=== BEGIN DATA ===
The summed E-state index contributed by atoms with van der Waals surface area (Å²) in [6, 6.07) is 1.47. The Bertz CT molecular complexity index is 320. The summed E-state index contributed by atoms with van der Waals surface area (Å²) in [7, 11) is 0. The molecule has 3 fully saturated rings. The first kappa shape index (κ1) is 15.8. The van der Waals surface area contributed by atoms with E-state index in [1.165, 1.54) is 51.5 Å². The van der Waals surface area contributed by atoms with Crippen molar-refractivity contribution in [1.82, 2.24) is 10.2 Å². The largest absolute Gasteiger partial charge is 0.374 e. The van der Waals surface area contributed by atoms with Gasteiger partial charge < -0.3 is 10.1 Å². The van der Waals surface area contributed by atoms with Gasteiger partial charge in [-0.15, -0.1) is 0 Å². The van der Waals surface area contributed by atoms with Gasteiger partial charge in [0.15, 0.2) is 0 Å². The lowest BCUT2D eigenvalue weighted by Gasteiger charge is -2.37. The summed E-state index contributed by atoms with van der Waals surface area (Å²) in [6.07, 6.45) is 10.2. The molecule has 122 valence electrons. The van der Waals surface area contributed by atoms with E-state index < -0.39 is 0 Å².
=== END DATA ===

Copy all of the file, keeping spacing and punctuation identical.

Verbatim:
The summed E-state index contributed by atoms with van der Waals surface area (Å²) in [6, 6.07) is 1.47. The Bertz CT molecular complexity index is 320. The summed E-state index contributed by atoms with van der Waals surface area (Å²) in [7, 11) is 0. The molecule has 3 fully saturated rings. The first kappa shape index (κ1) is 15.8. The van der Waals surface area contributed by atoms with E-state index in [1.165, 1.54) is 51.5 Å². The van der Waals surface area contributed by atoms with Crippen molar-refractivity contribution in [1.82, 2.24) is 10.2 Å². The largest absolute Gasteiger partial charge is 0.374 e. The van der Waals surface area contributed by atoms with Gasteiger partial charge < -0.3 is 10.1 Å². The van der Waals surface area contributed by atoms with Gasteiger partial charge in [-0.15, -0.1) is 0 Å². The van der Waals surface area contributed by atoms with Gasteiger partial charge in [0.15, 0.2) is 0 Å². The lowest BCUT2D eigenvalue weighted by Gasteiger charge is -2.37. The summed E-state index contributed by atoms with van der Waals surface area (Å²) in [6.07, 6.45) is 10.2. The molecule has 122 valence electrons. The van der Waals surface area contributed by atoms with E-state index < -0.39 is 0 Å².